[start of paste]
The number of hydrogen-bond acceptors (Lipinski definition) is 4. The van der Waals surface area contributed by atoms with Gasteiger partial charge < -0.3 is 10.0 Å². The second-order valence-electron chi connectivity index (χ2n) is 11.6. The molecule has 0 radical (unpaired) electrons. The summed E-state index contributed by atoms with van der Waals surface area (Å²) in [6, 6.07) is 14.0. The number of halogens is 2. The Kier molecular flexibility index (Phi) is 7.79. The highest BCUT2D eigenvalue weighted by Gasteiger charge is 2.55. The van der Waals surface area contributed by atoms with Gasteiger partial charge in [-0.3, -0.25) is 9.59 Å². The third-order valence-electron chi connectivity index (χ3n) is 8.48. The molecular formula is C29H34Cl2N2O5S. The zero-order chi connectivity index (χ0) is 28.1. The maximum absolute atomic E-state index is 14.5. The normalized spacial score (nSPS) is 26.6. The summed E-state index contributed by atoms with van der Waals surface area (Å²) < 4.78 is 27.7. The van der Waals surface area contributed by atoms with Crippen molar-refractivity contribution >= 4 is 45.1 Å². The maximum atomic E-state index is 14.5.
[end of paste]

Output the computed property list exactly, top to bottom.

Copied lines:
The number of hydrogen-bond acceptors (Lipinski definition) is 4. The van der Waals surface area contributed by atoms with Gasteiger partial charge < -0.3 is 10.0 Å². The second-order valence-electron chi connectivity index (χ2n) is 11.6. The molecule has 0 radical (unpaired) electrons. The summed E-state index contributed by atoms with van der Waals surface area (Å²) in [6, 6.07) is 14.0. The number of halogens is 2. The Kier molecular flexibility index (Phi) is 7.79. The highest BCUT2D eigenvalue weighted by Gasteiger charge is 2.55. The van der Waals surface area contributed by atoms with Gasteiger partial charge in [-0.3, -0.25) is 9.59 Å². The third-order valence-electron chi connectivity index (χ3n) is 8.48. The molecular formula is C29H34Cl2N2O5S. The zero-order chi connectivity index (χ0) is 28.1. The maximum absolute atomic E-state index is 14.5. The normalized spacial score (nSPS) is 26.6. The summed E-state index contributed by atoms with van der Waals surface area (Å²) < 4.78 is 27.7. The van der Waals surface area contributed by atoms with Crippen molar-refractivity contribution >= 4 is 45.1 Å². The maximum atomic E-state index is 14.5.